I have an objective-c class with some methods, which use a GCD queue to ensure that concurrent accesses to a resource take place serially (standard way to do this).

Some of these methods need to call other methods of the same class. So the locking mechanism needs to be re-entrant. Is there a standard way to do this?

At first, I had each of these methods use

dispatch_sync(my_queue, ^{

   // Critical section


to synchronize accesses. As you know, when one of these methods calls another such method, a deadlock happens because the dispatch_sync call stops the current executing until that other block is executed, which can't be executed also, because execution on the queue is stopped. To solve this, I then used e.g. this method:

- (void) executeOnQueueSync:(dispatch_queue_t)queue : (void (^)(void))theBlock {
    if (dispatch_get_current_queue() == queue) {
    } else {
        dispatch_sync(queue, theBlock);

And in each of my methods, I use

[self executeOnQueueSync:my_queue : ^{

   // Critical section


I do not like this solution, because for every block with a different return type, I need to write another method. Moreover, this problem looks very common to me and I think there should exist a nicer, standard solution for this.

  • Did you consider to use @synchronized instead?
    – Martin R
    Oct 21, 2013 at 14:04
  • 1
    @MartinR, yes, but @synchronized is a classic lock, not based on GCD/queues, and therefor, as I understand it, it is discouraged to use it for reasons of code simplicity and performance. The title of this question is hence misleading, because it contains "lock". What I mean is synchronizing access in a reentrant way with GDC/queues. I simply had no better words than saying "reentrant locking", because that is the name of the solution to the problem that most people know.
    – Daniel S.
    Oct 21, 2013 at 14:39
  • 1
    @MartinR, moreover although @synchronized has the advantage of leading to simpler code for reentrant -whatever- (how to call this best?). Still, the locking mechanism behind it has less performance than the mechanism behind GCD queues.
    – Daniel S.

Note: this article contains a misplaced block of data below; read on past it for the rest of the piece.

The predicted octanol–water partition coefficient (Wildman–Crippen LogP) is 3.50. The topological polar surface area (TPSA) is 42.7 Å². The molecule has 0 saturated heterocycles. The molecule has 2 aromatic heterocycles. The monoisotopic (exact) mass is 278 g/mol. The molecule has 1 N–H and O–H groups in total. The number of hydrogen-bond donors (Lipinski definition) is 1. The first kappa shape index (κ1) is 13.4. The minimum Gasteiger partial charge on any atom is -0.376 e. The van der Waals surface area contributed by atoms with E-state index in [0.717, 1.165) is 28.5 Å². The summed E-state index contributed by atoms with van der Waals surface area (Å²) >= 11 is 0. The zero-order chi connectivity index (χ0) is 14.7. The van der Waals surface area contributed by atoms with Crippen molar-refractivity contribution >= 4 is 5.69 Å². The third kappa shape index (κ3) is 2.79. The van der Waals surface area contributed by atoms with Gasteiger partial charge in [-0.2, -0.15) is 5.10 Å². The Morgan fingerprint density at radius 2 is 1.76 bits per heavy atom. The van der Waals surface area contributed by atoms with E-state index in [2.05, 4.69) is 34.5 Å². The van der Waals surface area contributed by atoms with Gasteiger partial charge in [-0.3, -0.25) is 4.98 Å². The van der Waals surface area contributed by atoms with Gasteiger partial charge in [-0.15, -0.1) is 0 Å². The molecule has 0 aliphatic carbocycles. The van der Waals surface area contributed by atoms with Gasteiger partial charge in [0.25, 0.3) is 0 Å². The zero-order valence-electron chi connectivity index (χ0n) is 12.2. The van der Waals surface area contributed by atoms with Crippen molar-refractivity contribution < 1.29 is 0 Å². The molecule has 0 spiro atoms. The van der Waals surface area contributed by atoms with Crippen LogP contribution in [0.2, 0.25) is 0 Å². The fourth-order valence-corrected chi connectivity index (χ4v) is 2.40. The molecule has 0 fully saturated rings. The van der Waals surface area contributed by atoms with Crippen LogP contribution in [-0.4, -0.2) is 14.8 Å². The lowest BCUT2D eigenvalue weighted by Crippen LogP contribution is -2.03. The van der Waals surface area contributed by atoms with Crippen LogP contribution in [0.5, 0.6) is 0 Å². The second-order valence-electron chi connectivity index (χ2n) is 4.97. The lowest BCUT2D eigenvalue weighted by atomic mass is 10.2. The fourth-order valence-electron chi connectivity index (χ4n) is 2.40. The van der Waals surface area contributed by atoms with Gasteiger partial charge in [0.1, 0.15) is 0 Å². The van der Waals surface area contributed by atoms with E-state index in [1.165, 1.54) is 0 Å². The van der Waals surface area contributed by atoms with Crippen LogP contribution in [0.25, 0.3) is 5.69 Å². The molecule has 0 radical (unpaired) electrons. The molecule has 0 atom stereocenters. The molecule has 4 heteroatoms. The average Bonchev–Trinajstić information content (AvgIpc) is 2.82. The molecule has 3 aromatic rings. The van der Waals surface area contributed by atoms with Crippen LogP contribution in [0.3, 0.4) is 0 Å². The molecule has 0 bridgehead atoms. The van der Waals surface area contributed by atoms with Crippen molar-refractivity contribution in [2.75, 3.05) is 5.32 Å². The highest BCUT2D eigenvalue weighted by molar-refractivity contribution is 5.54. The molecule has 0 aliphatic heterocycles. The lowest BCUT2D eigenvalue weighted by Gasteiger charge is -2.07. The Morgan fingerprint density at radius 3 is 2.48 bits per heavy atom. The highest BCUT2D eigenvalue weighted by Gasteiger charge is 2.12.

Oct 21, 2013 at 14:43

1 Answer 1


First things first: dispatch_get_current_queue() is deprecated. The canonical approach would now be to use dispatch_queue_set_specific. One such example might look like:

typedef dispatch_queue_t dispatch_recursive_queue_t;
static const void * const RecursiveKey = (const void*)&RecursiveKey;

dispatch_recursive_queue_t dispatch_queue_create_recursive_serial(const char * name)
    dispatch_queue_t queue = dispatch_queue_create(name, DISPATCH_QUEUE_SERIAL);
    dispatch_queue_set_specific(queue, RecursiveKey, (__bridge void *)(queue), NULL);
    return queue;

void dispatch_sync_recursive(dispatch_recursive_queue_t queue, dispatch_block_t block)
    if (dispatch_get_specific(RecursiveKey) == (__bridge void *)(queue))
        dispatch_sync(queue, block);

This pattern is quite usable, but it's arguably not bulletproof, because you could create nested recursive queues with dispatch_set_target_queue, and trying to enqueue work on the outer queue from inside the inner one would deadlock, even though you are already "inside the lock" (in derision quotes because it only looks like a lock, it's actually something different: a queue — hence the question, right?) for the outer one. (You could get around that by wrapping calls to dispatch_set_target_queue and maintaining your own out-of-band targeting graph, etc., but that's left as an exercise for the reader.)

You go on to say:

I do not like this solution, because for every block with a different return types, I need to write another method.

The general idea of this "state-protecting serial queue" pattern is that you're protecting private state; why would you "bring your own queue" to this? If it's about multiple objects sharing the state protection, then give them an inherent way to find the queue (i.e., either push it in at init time, or put it somewhere that's mutually accessible to all interested parties). It's not clear how "bringing your own queue" would be useful here.

  • 2
    Thanks for the explanation about the deprecated function and what to use instead, and how. That alone is worth a lot.
    – Daniel S.
    Oct 21, 2013 at 13:53
  • @ipmcc, I am really impressed by your answers and comments to both this and linked topics. Could you please also look at this question I've just posted? Nov 25, 2013 at 19:03
  • @ipmcc Is there a difference in effectiveness or efficiency with this approach in contrast to using a queue with a label & dispatch_queue_get_label(DISPATCH_CURRENT_QUEUE_LABEL)? Feb 27, 2017 at 17:08
  • "Label" has an inherent semantic meaning (a human readable string describing or identifying the queue). The "specific" data slot exists specifically to mean <whatever you want it to mean>. If you were going to pick one to use to create a "re-entrant locking system" (<-- derision quotes) specific would be the weapon of choice.
    – ipmcc
    Mar 9, 2017 at 13:42

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